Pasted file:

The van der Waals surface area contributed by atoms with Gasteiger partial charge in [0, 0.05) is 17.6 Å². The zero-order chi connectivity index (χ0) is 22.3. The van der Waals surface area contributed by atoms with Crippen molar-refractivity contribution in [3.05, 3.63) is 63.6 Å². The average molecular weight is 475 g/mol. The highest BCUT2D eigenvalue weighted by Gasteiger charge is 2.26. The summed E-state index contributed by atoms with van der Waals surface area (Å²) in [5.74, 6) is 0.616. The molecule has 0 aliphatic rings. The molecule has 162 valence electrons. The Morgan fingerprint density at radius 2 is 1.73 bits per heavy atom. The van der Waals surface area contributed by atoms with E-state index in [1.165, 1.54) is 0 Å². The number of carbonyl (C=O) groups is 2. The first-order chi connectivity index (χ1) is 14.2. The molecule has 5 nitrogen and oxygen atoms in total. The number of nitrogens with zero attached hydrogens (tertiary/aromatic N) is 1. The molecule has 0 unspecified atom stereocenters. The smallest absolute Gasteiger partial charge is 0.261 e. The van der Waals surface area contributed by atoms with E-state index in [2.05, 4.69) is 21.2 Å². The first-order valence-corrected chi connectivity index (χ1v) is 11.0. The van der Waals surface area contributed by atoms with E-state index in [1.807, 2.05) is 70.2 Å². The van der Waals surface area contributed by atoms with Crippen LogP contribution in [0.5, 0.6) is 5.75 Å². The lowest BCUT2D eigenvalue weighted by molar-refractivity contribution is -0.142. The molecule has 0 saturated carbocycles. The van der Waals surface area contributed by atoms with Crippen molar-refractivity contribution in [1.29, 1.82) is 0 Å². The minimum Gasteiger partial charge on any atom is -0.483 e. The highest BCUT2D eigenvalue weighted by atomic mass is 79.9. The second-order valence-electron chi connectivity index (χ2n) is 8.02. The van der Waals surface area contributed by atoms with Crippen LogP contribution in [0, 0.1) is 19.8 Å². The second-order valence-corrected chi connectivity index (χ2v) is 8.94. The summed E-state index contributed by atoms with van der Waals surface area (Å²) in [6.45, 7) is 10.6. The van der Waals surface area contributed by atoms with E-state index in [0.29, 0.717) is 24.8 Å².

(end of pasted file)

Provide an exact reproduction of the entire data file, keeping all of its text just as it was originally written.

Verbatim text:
The van der Waals surface area contributed by atoms with Gasteiger partial charge in [0, 0.05) is 17.6 Å². The zero-order chi connectivity index (χ0) is 22.3. The van der Waals surface area contributed by atoms with Crippen molar-refractivity contribution in [3.05, 3.63) is 63.6 Å². The average molecular weight is 475 g/mol. The highest BCUT2D eigenvalue weighted by Gasteiger charge is 2.26. The summed E-state index contributed by atoms with van der Waals surface area (Å²) in [5.74, 6) is 0.616. The molecule has 0 aliphatic rings. The molecule has 162 valence electrons. The Morgan fingerprint density at radius 2 is 1.73 bits per heavy atom. The van der Waals surface area contributed by atoms with E-state index in [1.165, 1.54) is 0 Å². The number of carbonyl (C=O) groups is 2. The first-order chi connectivity index (χ1) is 14.2. The molecule has 5 nitrogen and oxygen atoms in total. The number of nitrogens with zero attached hydrogens (tertiary/aromatic N) is 1. The molecule has 0 unspecified atom stereocenters. The smallest absolute Gasteiger partial charge is 0.261 e. The van der Waals surface area contributed by atoms with E-state index in [2.05, 4.69) is 21.2 Å². The first-order valence-corrected chi connectivity index (χ1v) is 11.0. The van der Waals surface area contributed by atoms with E-state index in [1.807, 2.05) is 70.2 Å². The van der Waals surface area contributed by atoms with Crippen LogP contribution in [0.5, 0.6) is 5.75 Å². The lowest BCUT2D eigenvalue weighted by molar-refractivity contribution is -0.142. The molecule has 0 saturated carbocycles. The van der Waals surface area contributed by atoms with Crippen molar-refractivity contribution in [1.29, 1.82) is 0 Å². The minimum Gasteiger partial charge on any atom is -0.483 e. The highest BCUT2D eigenvalue weighted by atomic mass is 79.9. The second-order valence-electron chi connectivity index (χ2n) is 8.02. The van der Waals surface area contributed by atoms with Crippen LogP contribution in [0, 0.1) is 19.8 Å². The second-order valence-corrected chi connectivity index (χ2v) is 8.94. The summed E-state index contributed by atoms with van der Waals surface area (Å²) in [6.45, 7) is 10.6. The van der Waals surface area contributed by atoms with E-state index in [0.29, 0.717) is 24.8 Å².